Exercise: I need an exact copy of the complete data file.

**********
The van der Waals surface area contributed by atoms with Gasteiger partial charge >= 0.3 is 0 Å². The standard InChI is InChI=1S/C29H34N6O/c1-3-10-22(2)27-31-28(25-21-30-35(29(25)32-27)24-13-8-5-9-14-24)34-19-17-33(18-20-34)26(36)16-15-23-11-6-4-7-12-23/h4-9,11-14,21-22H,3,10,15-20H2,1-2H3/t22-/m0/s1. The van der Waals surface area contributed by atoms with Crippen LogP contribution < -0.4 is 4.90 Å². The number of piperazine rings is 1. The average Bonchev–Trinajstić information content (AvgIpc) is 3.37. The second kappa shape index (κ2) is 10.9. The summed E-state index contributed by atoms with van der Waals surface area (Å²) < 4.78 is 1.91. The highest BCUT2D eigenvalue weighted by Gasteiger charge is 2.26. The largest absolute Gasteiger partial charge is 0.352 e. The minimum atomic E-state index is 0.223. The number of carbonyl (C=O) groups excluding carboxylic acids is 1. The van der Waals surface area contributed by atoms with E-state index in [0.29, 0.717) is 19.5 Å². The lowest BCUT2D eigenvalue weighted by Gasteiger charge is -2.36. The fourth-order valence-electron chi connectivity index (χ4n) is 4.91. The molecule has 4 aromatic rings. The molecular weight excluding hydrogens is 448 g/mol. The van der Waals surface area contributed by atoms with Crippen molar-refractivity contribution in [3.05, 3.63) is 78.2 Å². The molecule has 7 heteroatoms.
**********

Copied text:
The van der Waals surface area contributed by atoms with Gasteiger partial charge >= 0.3 is 0 Å². The standard InChI is InChI=1S/C29H34N6O/c1-3-10-22(2)27-31-28(25-21-30-35(29(25)32-27)24-13-8-5-9-14-24)34-19-17-33(18-20-34)26(36)16-15-23-11-6-4-7-12-23/h4-9,11-14,21-22H,3,10,15-20H2,1-2H3/t22-/m0/s1. The van der Waals surface area contributed by atoms with Crippen LogP contribution < -0.4 is 4.90 Å². The number of piperazine rings is 1. The average Bonchev–Trinajstić information content (AvgIpc) is 3.37. The second kappa shape index (κ2) is 10.9. The summed E-state index contributed by atoms with van der Waals surface area (Å²) < 4.78 is 1.91. The highest BCUT2D eigenvalue weighted by Gasteiger charge is 2.26. The largest absolute Gasteiger partial charge is 0.352 e. The minimum atomic E-state index is 0.223. The number of carbonyl (C=O) groups excluding carboxylic acids is 1. The van der Waals surface area contributed by atoms with E-state index in [0.29, 0.717) is 19.5 Å². The lowest BCUT2D eigenvalue weighted by Gasteiger charge is -2.36. The fourth-order valence-electron chi connectivity index (χ4n) is 4.91. The molecule has 4 aromatic rings. The molecular weight excluding hydrogens is 448 g/mol. The van der Waals surface area contributed by atoms with Crippen molar-refractivity contribution in [3.05, 3.63) is 78.2 Å². The molecule has 7 heteroatoms.